Teachers of Chinese Explore Ways To Nurture Their Difficult Subject
Columbus--In what they described as the first such gathering ever held in this country, a small band of distinguished scholars, language specialists, and high-school teachers of Chinese met earlier this summer at The Ohio State University to discuss their efforts to expand the number of high-school programs of language instruction in Chinese.
"I've waited 12 years for this meeting," said Margaret Wong Michaelson, who taught Chinese for several years at a magnet school in Minneapolis and has recently taken on similar duties at a private high school there.
According to Timothy Light, chairman of the East Asian languages department at osu, the conference marked "the first national meeting of high-school teachers of any non-Western language. Certainly, this is the first meeting for Chinese," he said.
The unusual event, sponsored by the language department with support from the Geraldine R. Dodge Foundation, was designed, said Scott R. McVay of the foundation, to allow the teachers to meet with leading Chinese-language specialists to discuss curriculum, textbooks, and teaching methodology; to pass along "all kinds of good ideas on what works in the classroom"; and to establish a "network of regular communication."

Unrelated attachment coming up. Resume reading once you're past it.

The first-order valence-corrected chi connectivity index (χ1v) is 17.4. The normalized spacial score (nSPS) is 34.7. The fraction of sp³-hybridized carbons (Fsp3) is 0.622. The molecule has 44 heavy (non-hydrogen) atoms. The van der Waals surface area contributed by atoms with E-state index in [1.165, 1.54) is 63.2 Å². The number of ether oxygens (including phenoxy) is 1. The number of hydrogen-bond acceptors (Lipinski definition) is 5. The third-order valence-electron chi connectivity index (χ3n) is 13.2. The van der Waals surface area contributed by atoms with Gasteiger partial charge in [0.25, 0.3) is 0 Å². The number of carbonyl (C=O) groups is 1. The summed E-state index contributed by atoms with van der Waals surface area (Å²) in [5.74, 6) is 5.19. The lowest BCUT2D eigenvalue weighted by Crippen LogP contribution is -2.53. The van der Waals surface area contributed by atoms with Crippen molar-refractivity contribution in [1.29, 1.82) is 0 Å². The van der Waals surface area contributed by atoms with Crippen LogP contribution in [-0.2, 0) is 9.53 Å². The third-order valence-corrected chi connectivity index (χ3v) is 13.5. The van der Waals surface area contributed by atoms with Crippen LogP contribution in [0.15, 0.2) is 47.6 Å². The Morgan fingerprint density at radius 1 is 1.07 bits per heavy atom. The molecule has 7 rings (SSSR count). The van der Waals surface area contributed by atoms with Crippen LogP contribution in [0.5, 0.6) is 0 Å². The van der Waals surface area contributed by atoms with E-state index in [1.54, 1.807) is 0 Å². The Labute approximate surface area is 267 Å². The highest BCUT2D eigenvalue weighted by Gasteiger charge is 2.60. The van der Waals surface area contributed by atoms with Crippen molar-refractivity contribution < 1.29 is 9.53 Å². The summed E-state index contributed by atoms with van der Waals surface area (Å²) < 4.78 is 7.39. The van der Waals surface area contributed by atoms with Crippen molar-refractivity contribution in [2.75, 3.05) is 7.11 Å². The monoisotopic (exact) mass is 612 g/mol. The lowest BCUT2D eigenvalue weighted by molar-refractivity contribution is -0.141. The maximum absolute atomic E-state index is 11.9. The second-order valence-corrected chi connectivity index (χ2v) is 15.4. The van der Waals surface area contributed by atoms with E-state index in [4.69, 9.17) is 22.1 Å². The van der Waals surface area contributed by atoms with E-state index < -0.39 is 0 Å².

Key Foundation Role
In fact, many of the Chinese-language programs that were represented at the conference were established in the past few years with the support of the New Jersey-based foundation, which has spent about $1 million in the past two years to introduce or enhance Chinese-language study in 37 high schools nationwide. In establishing its network of Chinese programs, Dodge contacted about "500 top high schools," foundation officials said. (See Education Week, January 11, 1984.)
Schools involved in the foundation's "China Initiative" have strong foreign-language departments, administrative staff who support foreign languages and social studies, a "zeal" to see Chinese language taught to more students, and a commitment to hire the best possible Chinese-language instructors, said Mr. McVay, who is executive director of the foundation.
The participating teachers, who are few in number and widely scattered across the country, said they had been anxious for an opportunity to get together with their colleagues.
Besides the 31 teachers from programs supported by Dodge, participants in the conference included more than a dozen scholars from the Beijing Language Institute and Chinese-language programs at such institutions as Ohio State, Kenyon College, Princeton University, and Middlebury College.
Fewer Than 1,000 Students